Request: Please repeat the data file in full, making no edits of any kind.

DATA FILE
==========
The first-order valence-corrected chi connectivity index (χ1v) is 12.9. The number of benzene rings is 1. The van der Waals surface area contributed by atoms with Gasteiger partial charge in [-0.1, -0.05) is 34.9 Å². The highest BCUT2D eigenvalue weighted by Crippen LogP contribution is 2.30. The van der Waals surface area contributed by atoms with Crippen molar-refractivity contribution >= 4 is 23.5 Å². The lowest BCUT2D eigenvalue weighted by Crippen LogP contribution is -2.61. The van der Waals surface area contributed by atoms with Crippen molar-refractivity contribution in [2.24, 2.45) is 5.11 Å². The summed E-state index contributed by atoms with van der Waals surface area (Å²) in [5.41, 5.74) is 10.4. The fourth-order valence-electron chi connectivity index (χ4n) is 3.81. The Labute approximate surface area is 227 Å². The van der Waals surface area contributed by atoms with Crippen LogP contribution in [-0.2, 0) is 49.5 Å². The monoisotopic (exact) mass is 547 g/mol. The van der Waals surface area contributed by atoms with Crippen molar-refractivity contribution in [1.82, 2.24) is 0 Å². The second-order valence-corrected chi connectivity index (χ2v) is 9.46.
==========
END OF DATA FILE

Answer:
The first-order valence-corrected chi connectivity index (χ1v) is 12.9. The number of benzene rings is 1. The van der Waals surface area contributed by atoms with Gasteiger partial charge in [-0.1, -0.05) is 34.9 Å². The highest BCUT2D eigenvalue weighted by Crippen LogP contribution is 2.30. The van der Waals surface area contributed by atoms with Crippen molar-refractivity contribution >= 4 is 23.5 Å². The lowest BCUT2D eigenvalue weighted by Crippen LogP contribution is -2.61. The van der Waals surface area contributed by atoms with Crippen molar-refractivity contribution in [2.24, 2.45) is 5.11 Å². The summed E-state index contributed by atoms with van der Waals surface area (Å²) in [5.41, 5.74) is 10.4. The fourth-order valence-electron chi connectivity index (χ4n) is 3.81. The Labute approximate surface area is 227 Å². The van der Waals surface area contributed by atoms with Crippen LogP contribution in [-0.2, 0) is 49.5 Å². The monoisotopic (exact) mass is 547 g/mol. The van der Waals surface area contributed by atoms with Crippen molar-refractivity contribution in [1.82, 2.24) is 0 Å². The second-order valence-corrected chi connectivity index (χ2v) is 9.46.